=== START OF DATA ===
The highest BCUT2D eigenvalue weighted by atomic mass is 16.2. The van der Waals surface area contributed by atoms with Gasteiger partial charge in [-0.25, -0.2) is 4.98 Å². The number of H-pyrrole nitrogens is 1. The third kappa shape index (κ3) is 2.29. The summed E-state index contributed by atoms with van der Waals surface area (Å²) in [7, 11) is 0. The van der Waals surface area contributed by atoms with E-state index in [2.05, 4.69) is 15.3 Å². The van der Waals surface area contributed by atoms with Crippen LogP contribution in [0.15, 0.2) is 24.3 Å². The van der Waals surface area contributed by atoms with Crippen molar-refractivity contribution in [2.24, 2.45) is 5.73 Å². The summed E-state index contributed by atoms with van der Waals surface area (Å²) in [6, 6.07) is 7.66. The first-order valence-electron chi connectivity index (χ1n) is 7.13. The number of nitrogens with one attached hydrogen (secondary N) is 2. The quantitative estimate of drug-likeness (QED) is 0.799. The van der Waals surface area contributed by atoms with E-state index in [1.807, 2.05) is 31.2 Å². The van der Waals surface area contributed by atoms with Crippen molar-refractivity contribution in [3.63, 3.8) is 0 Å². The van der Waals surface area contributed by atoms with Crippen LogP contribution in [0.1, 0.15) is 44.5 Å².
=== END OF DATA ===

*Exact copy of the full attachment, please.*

The highest BCUT2D eigenvalue weighted by atomic mass is 16.2. The van der Waals surface area contributed by atoms with Gasteiger partial charge in [-0.25, -0.2) is 4.98 Å². The number of H-pyrrole nitrogens is 1. The third kappa shape index (κ3) is 2.29. The summed E-state index contributed by atoms with van der Waals surface area (Å²) in [7, 11) is 0. The van der Waals surface area contributed by atoms with E-state index in [2.05, 4.69) is 15.3 Å². The van der Waals surface area contributed by atoms with Crippen LogP contribution in [0.15, 0.2) is 24.3 Å². The van der Waals surface area contributed by atoms with Crippen molar-refractivity contribution in [2.24, 2.45) is 5.73 Å². The summed E-state index contributed by atoms with van der Waals surface area (Å²) in [6, 6.07) is 7.66. The first-order valence-electron chi connectivity index (χ1n) is 7.13. The number of nitrogens with one attached hydrogen (secondary N) is 2. The quantitative estimate of drug-likeness (QED) is 0.799. The van der Waals surface area contributed by atoms with E-state index in [1.807, 2.05) is 31.2 Å². The van der Waals surface area contributed by atoms with Crippen molar-refractivity contribution in [3.63, 3.8) is 0 Å². The van der Waals surface area contributed by atoms with Crippen LogP contribution in [0.1, 0.15) is 44.5 Å².